This deals with determining the IPO stock price and takes place before the company's stock launch. The price is set by an investment bank after consulting with the company management. 

The offering price is also influenced by factors such as market demand, trading demand, and the company's current valuation.

Going public

This is the day the company's shares are listed on a stock exchange to raise money. Traders can now officially begin buying and selling these shares. 

Like any other instrument traded in the financial markets, the price of the shares can fluctuate based on market demand and supply.


How to trade in an IPO situation

Participating in the debut of a newly listed company is often an exciting experience. But that excitement must come from a place of confidence in your knowledge about the stock, rather than from a place of naive hope and unrealistic expectations.

That said, there are three basic ways to trade IPOs — the IPO subscription process, secondary market trading, and IPO CFDs.

IPO subscription process

This is the initial phase of IPO trading, which happens when a company goes public. If you expressed your interest in purchasing shares of the newly listed company during the roadshow stage or in the offering period leading up to the IPO date, then you get your shares.

If you bought your shares before the official IPO date, you will be subject to the lock-up period, which usually lasts 90 to 180 days after the IPO. During this period, shareholders are restricted from selling the stock.

This is strictly a buying process — there’s no selling involved since the shares are coming to you directly from the company.

Sometimes you might not get the full amount of shares for which you subscribed. This usually happens when there simply aren't enough shares to go around. We call this situation an IPO oversubscription.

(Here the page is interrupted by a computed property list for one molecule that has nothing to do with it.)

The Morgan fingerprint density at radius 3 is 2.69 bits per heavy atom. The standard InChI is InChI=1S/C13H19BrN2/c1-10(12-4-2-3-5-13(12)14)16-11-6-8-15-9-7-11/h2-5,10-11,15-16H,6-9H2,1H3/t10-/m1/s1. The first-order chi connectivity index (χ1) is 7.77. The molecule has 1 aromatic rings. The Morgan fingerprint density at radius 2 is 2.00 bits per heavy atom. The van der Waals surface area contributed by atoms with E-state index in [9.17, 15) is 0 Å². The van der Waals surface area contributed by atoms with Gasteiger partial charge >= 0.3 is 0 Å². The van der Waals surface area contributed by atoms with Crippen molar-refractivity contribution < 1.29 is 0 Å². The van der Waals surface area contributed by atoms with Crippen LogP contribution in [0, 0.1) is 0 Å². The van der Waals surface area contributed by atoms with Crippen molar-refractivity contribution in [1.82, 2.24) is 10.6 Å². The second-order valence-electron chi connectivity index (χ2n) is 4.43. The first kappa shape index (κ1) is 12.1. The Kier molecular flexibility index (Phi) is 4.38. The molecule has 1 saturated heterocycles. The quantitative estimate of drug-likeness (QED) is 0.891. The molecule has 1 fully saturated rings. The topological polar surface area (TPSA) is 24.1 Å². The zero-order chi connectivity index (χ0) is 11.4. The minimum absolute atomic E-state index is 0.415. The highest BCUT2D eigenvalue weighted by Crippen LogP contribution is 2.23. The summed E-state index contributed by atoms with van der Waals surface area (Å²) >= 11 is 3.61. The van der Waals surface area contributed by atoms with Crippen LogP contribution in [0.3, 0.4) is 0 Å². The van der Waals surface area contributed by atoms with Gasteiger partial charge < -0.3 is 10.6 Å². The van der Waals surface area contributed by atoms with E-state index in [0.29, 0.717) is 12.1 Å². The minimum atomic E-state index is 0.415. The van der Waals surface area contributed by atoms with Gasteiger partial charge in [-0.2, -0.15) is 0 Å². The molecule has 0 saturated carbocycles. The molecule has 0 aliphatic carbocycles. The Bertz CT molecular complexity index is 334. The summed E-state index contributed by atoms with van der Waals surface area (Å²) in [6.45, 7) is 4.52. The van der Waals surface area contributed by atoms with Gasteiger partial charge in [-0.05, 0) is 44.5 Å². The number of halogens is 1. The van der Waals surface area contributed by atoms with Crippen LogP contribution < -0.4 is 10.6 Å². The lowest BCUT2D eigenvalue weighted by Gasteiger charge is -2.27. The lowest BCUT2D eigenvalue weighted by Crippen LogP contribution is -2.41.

In this instance, the underwriters will allocate the available shares based on factors like the overall demand for the stock, subscription amount, time of subscription, and more.

Secondary market trading

So how does an IPO work for existing shareholders?

After the completion of the IPO subscription process, an individual investor can now decide on the number of shares to sell on the stock market. Interested traders who missed out on the IPO subscription can buy these shares.


How does an IPO work and how do you trade in them?
Image(s) published courtesy of:


In the secondary market, the share price of the company is determined by the supply and demand of the stock.

 If private investors are rushing to buy it, then the price shoots up due to high demand and low supply. The reverse is the case if there is low demand and high supply.

Trading IPO CFDs

IPO Contracts for Difference (CFDs) are financial instruments that allow traders to speculate on the price movements of newly listed companies without owning the underlying shares.

An IPO CFD mirrors the price movements of shares of a company during its initial public offering. These derivative contracts are popular among traders due to their flexibility, leverage, and ability to profit from both rising and falling markets.

Although leverage allows you to buy a position with less money from your pocket, it is a double-edged sword that can result in huge gains, as well as substantial losses. Hence, it is best to proceed with caution.

Trading IPO CFDs means taking a position on whether you believe the IPO share price will rise or fall. If you anticipate a price increase, you enter a "Buy" or "Long" IPO position. On the flip side, if you expect the price to decrease, then you enter a "Sell" or "Short" position.